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Juliano Rizzo and Thai Duong presented a new attack on the SSL/TLS protocol family using an utility named BEAST.

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WPA-PSK – Cracking Approaches

Wi-Fi Protected Access (WPA) is one of the most popular security protocols for wireless data encryption. As it is already known, WPA-PSK which represents the personal mode of WPA is proved to be vulnerable to dictionary attacks. The fact that the initial 4-way handshake which is performed between the AP and the Client is transmittedunencrypted, gives to the attacker all the needed information in order to start an off-line attack. Until now, there are several groups and companies that investigated this kind of attack [ 1, 2, 3, 4 ] and tried to optimize the entire process. The usage of hardware with additional computational power, such as the low-level Field Programmable Gate Arrays (FPGAs) or the in parallel processing that Graphics Processing Units (GPUs) offer, revealed interesting approaches that could be followed for pre-computations and searching. The idea of pre-computed Lookup Tables might go back in time, however it constitutes a great technique. More precisely, in the case of WPA-PSK they are able to spare uscomputational time and power, since the 4096 HMAC_SHA1 iterations that are needed will be performed beforehand. Of course, the level of security that WPA-PSK is stillrelatively high for today’s hardware capabilities. The population of all possible keys is salted by using the SSID of the wireless network and that makes the already difficult task of applying dictionary attacks, even harder. Imagine, that if someone wants to try every single password, a simple glance would reveal that computations needed areimpossible to be performed in a logical time frame. There are 95 printable ASCII characters and the pass-phrase could be 8-63 characters, covering only the case of one SSID. That leave us with something like 95^63 possible keys for a single SSID test. This topic could be further approached by using additional cryptography acceleration. What if we used dedicated hardware, such as the Intel EP80579 Processor (aka Tolapai), which is meant to accelerate cryptographic computations at a significant low per wattpower consumption. This task could involve a number of important interesting issues for further experiments, such as:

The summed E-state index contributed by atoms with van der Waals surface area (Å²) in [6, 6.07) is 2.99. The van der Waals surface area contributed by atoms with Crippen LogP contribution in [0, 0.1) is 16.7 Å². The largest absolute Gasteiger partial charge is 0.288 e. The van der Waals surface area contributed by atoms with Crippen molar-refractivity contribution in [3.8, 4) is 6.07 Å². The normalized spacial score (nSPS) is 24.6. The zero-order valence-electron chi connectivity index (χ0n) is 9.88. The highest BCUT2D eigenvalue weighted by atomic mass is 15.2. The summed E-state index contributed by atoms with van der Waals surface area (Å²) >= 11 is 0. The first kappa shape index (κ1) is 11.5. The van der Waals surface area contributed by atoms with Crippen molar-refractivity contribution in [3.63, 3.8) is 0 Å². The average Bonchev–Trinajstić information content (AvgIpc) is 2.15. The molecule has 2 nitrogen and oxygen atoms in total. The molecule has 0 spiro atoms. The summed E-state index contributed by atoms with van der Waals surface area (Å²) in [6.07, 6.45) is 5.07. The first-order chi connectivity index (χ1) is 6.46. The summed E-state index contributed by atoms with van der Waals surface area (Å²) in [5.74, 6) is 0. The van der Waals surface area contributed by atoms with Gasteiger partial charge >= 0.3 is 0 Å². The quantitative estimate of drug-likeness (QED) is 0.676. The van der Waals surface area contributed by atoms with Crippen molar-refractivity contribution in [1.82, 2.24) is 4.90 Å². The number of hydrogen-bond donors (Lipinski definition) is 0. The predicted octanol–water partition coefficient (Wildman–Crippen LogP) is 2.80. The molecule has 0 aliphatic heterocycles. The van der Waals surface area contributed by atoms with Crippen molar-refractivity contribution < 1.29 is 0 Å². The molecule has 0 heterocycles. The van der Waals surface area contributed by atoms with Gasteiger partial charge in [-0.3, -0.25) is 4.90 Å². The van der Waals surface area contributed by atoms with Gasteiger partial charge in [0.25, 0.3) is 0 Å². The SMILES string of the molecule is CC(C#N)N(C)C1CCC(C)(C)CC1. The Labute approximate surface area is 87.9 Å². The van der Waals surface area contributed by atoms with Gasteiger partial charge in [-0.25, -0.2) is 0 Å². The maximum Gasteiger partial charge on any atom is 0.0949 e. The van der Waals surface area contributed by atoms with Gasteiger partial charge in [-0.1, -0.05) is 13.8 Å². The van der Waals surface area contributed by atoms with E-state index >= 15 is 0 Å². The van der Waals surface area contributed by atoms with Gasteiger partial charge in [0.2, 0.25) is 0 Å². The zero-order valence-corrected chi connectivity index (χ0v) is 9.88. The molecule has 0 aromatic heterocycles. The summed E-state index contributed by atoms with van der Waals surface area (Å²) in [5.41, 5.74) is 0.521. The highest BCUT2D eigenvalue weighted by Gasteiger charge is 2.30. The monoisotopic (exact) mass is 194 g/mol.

1. Time-Memory trade-offs.
  2. Optimizations of Data Transferring.
  3. Generation of new Lookup Tables on the fly.
  4. Creation of sophisticated pass-phrases and SSID dictionaries.
  5. Building a small Diskless Cluster

Additional details: Download

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